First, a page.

U.S. Aid At Risk As Egypt Targets Democracy Groups | WAMU 88.5 - American University Radio
Filed Under:

U.S. Aid At Risk As Egypt Targets Democracy Groups

Play associated audio

In a rapidly escalating dispute between allies, 43 people, including 19 Americans, are to face trial in Egypt for their work in promoting democracy. They include the son of U.S. Transportation Secretary Ray LaHood.

Sam LaHood was running the Cairo office of the International Republican Institute. The case against him and others has caused a furious reaction in Washington — with lawmakers threatening to hold up U.S. aid to Egypt.

Among those wanted by Egypt is Charles Dunne, Middle East director for Freedom House. Dunne lives in Washington but traveled to Egypt, where he is now considered a fugitive.

"It makes me feel strange," Dunne says, "because I love Egypt. I lived there for three years as the political-military officer in the U.S. Embassy, where I dealt with all of these generals who are now running the show."

Though he has not been formally notified of any charges, Dunne says Freedom House and other U.S. nongovernmental groups are being accused of operating illegal offices and accepting funds from abroad without permission.

He says Freedom House filled out all of its registration papers last year just days before its offices were raided — along with other human rights and democracy groups.

"The work that we are trying to do in Egypt is to help them do what they say they want to do, which is have a democratic transition to a civilian government," Dunne says. "And the Egyptian military is doing everything they can to shut that off and shut that down."

The U.S. State Department says the organizations being targeted have done nothing wrong and have cooperated with authorities for months now. The U.S. Embassy has invited any Americans still in Cairo and facing charges to stay at the embassy. Several have been there for more than a week.

State Department spokesperson Victoria Nuland is expressing grave concern about the impending trials and warning that U.S. aid to Egypt could be at risk.

"These actions can have consequences for our relationship, including with regard to our assistance program. This is not what we want. We need to resolve this issue now," Nuland said.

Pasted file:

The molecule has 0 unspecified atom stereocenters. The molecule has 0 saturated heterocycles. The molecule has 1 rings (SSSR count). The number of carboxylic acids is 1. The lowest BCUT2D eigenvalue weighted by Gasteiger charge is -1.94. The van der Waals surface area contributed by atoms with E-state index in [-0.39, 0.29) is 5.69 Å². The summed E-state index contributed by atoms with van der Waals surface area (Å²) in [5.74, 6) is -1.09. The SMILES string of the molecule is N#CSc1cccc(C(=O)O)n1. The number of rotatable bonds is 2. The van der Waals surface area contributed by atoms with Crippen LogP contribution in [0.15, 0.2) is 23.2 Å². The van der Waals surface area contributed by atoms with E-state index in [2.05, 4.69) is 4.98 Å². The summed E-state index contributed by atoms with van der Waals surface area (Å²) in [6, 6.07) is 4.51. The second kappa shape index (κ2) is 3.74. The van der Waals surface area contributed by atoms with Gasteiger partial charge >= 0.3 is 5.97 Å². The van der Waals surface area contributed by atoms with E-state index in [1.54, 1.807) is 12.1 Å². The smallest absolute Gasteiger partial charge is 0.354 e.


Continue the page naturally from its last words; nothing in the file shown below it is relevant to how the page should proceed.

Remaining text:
U.S. Aid Could Be Jeopardized

More than 40 members of Congress wrote to the head of Egypt's ruling military council last week, saying the crackdown on democracy groups will make it hard for them to defend current levels of assistance. Frank Wolf, a Republican congressman from Virginia, says the situation is getting out of hand.

"It's crazy. Here you have groups that have been operating in the country for years, who have applied to register to a country that we have given over $50 billion to, and now they want to try Americans," Wolf says. "It just doesn't make any sense at all."

And, he says, the Obama administration, by law, can't give Egypt aid unless Cairo meets certain conditions — including staying on the path to democracy.

"Based on what they are doing, there's no way the administration will be able to waive this, and I think you are going to have to suspend or cancel or cut the aid," Wolf says.

Wolf thinks President Obama ought to appoint a retired general — he has suggested Anthony Zinni, the former head of U.S. Central Command — to go to Cairo to explain that to Egypt's military council.

Copyright 2012 National Public Radio. To see more, visit http://www.npr.org/.

NPR

Former Basketball Player Scores As A Filmmaker

While Deon Taylor was playing professional basketball in Germany, he had an epiphany: he wanted to make movies. The self-taught director's latest film, Supremacy, was released this Friday.
NPR

Surströmming Revisited: Eating Sweden's Famously Stinky Fish

Sweden has the distinction of producing surströmming, one of the foulest-smelling foods in the world. More than a decade ago, NPR's Ari Shapiro tried eating it and failed. It's time for a rematch.
NPR

What Romney's Retreat Means For GOP Hopefuls

NPR's Scott Simon speaks with senior Washington editor Ron Elving about the narrowing Republican presidential field for 2016 and what we've seen so far in the first month of the new Congress.
NPR

The Infinite Whiteness Of Public Radio Voices

The hashtag #publicradiovoices, about the "whiteness" of public radio, trended on Twitter this week. NPR's Scott Simon speaks with Gene Demby of NPR's Code Switch team about the conversation.

Leave a Comment

Help keep the conversation civil. Please refer to our Terms of Use and Code of Conduct before posting your comments.